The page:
I am here alright, and following your private discussion with GREAT interest! Just not in the position to do much atm. I love these kind of experiments to push TG's limits, and you never know what Matt will pick up and use to the advantage of TG(4). I've been thinking about movement in the medieval harbor town (for an animation they proposed), but walking people would be really hard, as they won't follow paths, and get into trouble (walls, water, other people). Wind and water is 'easier' to accomplish.

I was also wondering if you made an object rotate 4x every X frames for 90º and place diferently on the corners of a square, would you be able to make it go in a circle? Or would it walk following the square? I think the latter (so not vector like), so you'd need far more points of rotation.
Also, if you place an object too far from its 0/0/0 origin, you get strange behavior in  population, like pops that only make a circle, or (in older days) would crash TG.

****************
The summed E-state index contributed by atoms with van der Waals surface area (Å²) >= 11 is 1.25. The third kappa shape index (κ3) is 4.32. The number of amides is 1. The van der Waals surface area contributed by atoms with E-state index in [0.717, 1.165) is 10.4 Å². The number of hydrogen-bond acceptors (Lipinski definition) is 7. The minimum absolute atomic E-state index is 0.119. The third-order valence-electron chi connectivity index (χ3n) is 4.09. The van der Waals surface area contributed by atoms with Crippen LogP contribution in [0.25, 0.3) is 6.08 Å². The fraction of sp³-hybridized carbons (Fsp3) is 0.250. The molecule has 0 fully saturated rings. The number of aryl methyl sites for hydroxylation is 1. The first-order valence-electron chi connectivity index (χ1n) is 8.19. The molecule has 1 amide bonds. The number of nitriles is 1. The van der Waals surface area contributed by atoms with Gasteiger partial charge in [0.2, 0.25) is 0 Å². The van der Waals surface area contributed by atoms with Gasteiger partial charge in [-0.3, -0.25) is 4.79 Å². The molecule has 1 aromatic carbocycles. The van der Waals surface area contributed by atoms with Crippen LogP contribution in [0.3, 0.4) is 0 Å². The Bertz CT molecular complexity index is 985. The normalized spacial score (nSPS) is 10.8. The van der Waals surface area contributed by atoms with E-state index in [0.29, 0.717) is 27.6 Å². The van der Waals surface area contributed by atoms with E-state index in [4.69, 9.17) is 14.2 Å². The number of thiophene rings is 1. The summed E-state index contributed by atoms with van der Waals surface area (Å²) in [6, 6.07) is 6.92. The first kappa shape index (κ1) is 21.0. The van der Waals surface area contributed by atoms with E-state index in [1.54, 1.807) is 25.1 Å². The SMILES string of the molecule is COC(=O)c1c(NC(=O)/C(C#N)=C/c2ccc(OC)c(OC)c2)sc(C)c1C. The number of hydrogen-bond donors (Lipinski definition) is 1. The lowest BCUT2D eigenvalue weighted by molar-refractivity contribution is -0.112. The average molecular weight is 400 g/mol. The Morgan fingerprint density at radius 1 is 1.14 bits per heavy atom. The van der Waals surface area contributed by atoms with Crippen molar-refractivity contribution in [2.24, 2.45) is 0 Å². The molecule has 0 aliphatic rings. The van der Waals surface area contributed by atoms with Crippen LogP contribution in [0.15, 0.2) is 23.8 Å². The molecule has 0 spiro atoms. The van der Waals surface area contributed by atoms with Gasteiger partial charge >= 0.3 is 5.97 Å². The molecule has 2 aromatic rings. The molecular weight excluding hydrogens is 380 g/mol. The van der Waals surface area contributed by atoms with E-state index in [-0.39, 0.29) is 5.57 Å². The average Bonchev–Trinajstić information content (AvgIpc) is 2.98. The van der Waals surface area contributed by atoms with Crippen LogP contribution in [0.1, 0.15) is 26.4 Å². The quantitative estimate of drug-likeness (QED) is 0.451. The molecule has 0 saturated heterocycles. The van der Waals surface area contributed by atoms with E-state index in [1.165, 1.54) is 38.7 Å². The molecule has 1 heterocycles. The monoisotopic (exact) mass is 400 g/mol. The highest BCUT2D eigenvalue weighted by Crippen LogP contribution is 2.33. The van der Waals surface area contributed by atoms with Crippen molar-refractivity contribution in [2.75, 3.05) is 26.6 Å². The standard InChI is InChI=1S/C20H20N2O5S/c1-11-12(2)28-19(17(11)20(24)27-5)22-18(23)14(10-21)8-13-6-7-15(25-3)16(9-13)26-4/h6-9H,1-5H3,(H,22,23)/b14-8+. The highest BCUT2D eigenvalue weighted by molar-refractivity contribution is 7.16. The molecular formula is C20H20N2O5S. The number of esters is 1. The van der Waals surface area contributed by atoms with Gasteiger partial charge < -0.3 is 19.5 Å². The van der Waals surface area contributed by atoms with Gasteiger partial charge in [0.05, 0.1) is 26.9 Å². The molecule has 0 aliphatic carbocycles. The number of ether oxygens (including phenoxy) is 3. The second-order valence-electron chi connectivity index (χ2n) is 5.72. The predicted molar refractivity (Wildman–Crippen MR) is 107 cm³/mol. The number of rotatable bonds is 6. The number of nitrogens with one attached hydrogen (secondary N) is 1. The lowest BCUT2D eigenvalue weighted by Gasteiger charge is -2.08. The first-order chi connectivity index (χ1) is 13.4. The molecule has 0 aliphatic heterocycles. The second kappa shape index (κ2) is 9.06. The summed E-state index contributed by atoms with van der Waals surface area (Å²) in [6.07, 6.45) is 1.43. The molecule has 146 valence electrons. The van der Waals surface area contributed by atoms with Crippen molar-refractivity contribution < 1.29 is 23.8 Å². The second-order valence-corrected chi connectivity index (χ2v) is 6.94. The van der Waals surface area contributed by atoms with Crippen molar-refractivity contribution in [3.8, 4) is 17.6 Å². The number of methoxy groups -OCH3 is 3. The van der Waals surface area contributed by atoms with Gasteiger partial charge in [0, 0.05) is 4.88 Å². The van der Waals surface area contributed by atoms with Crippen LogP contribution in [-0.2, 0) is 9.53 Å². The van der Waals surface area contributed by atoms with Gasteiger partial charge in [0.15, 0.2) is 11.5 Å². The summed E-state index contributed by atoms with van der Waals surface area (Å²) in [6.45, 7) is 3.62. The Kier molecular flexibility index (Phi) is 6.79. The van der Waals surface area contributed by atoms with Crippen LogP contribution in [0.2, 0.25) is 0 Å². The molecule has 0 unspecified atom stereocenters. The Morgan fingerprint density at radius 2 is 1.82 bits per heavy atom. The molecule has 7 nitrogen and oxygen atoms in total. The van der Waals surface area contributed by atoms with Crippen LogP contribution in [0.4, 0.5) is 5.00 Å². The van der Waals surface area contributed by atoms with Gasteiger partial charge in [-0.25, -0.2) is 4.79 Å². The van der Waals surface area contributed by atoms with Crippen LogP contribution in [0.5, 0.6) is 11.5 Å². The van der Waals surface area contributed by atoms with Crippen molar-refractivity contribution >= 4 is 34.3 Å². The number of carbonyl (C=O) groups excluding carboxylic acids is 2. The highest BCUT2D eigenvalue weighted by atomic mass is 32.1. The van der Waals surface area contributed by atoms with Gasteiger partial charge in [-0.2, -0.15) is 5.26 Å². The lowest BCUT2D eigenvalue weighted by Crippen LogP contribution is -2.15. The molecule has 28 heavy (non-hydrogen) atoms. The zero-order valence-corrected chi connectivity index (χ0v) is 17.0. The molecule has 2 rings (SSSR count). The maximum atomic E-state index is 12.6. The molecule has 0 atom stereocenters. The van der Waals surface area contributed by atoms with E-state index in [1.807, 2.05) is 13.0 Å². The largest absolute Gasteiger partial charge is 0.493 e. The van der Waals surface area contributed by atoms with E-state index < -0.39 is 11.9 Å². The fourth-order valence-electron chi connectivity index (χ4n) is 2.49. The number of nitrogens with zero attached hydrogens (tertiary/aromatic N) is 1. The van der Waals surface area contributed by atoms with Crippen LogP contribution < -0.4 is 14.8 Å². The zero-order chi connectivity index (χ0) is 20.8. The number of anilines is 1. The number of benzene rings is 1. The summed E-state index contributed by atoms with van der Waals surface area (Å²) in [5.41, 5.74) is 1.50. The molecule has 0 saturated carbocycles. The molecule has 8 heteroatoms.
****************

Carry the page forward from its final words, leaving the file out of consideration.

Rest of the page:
Following your amazing footage daily, guys. Keep at it.

Kadri

August 17, 2015, 06:07:24 am #108 Last Edit: August 17, 2015, 06:11:08 am by Kadri
Quote from: Dune on August 17, 2015, 05:50:05 am
...I've been thinking about movement in the medieval harbor town (for an animation they proposed), but walking people would be really hard, as they won't follow paths, and get into trouble (walls, water, other people)....


For a basic straight road kind of crowd walking animation, it is very easy to avoid collision of people.